Floods lead to increased incidence of leptospirosis

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Last reviewed: 14.06.2024

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17 May 2024, 20:35

A recent study published by ITC faculty scientists in the International Health Geographics found that floods lead to an increase in the incidence of leptospirosis.

The first author, John Ifejube, is a recent graduate of the Spatial Engineering Master's program. This publication is a direct result of his master's thesis on GeoHealth.

Floods are a climate-related disaster that affects not only the environment, but also human well-being. Leptospirosis is a blood infection caused by the bacterium Leptospira. People become infected through interaction with contaminated water or urine.

Infected people may experience headaches, muscle pain and fever, but severe forms can lead to kidney failure. More and more studies have linked the spread of leptospirosis to floods, but until now this has not been thoroughly studied.

Master's thesis For his master's thesis, Ifejube conducted a study on the relationship between the incidence of leptospirosis and repeated floods in Kerala, India. He found that floods lead to an increase in cases of leptospirosis. His research shows that flood duration is the most important flood characteristic that can be used to predict the number of infections. According to his research, severe floods lead to more cases of leptospirosis than moderate floods.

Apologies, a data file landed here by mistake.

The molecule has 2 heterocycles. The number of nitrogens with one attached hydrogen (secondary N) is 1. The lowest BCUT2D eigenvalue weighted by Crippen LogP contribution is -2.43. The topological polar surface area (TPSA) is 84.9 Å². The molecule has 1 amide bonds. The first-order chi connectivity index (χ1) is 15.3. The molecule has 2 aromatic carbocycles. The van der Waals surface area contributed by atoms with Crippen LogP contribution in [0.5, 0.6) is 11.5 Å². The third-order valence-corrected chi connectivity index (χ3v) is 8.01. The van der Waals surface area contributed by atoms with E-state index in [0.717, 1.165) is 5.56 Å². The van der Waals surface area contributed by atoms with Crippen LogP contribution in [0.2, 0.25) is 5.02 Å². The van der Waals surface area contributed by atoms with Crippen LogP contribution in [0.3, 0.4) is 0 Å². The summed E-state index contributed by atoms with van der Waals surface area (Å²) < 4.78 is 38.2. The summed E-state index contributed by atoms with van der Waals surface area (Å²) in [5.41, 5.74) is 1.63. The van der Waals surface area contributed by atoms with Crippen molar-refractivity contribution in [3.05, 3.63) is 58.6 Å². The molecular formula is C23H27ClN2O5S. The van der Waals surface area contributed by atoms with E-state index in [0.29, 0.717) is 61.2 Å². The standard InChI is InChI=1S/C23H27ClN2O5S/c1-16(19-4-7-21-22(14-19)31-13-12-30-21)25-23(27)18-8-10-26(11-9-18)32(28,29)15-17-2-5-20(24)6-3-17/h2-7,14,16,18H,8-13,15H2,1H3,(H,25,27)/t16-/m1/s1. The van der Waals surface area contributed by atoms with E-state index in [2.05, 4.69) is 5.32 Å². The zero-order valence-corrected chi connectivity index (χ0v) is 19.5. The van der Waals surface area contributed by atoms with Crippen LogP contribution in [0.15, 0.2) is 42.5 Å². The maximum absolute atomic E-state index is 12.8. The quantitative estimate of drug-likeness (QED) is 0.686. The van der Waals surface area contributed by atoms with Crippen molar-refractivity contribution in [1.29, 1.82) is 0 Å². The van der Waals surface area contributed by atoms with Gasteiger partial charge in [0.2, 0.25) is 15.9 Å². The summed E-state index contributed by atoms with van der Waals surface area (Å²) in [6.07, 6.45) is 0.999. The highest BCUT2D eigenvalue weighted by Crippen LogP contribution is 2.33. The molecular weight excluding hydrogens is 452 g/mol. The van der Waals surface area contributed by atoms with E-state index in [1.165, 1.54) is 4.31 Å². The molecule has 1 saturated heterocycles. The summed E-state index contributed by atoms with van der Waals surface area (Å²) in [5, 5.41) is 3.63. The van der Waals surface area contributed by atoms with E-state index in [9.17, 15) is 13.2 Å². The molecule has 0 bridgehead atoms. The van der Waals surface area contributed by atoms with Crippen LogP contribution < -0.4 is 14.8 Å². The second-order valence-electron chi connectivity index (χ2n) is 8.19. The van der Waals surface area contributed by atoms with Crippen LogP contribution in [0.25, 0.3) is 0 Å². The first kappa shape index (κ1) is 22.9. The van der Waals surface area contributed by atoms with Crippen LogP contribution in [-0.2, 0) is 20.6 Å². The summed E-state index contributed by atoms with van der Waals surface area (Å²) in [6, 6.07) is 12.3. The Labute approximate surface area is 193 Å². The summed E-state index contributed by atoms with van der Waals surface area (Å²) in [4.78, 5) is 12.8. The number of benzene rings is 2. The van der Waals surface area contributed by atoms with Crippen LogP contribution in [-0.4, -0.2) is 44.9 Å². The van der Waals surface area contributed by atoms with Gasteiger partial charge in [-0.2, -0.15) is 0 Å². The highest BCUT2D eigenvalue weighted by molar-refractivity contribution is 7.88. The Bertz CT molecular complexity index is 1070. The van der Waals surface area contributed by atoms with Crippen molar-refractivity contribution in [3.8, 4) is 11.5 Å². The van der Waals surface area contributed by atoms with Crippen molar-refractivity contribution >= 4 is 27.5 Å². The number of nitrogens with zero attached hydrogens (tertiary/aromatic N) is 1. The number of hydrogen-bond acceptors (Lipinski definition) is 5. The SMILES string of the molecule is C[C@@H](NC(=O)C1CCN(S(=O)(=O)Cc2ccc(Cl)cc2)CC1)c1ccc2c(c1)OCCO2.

He compared cases of leptospirosis in three different years in time and space. Specifically, he compared the number of cases in 2018 and 2019, when there were severe and moderate floods, respectively, with the number of cases in 2017, when there were no floods.

For each flood year, he looked at recorded events three months before, during and three months after the flood. To assess the severity of the floods, he identified the population affected by each flood using high-resolution satellite imagery. Finally, he used spatial regression to examine the relationship between the incidence of leptospirosis after floods and the magnitude of floods.

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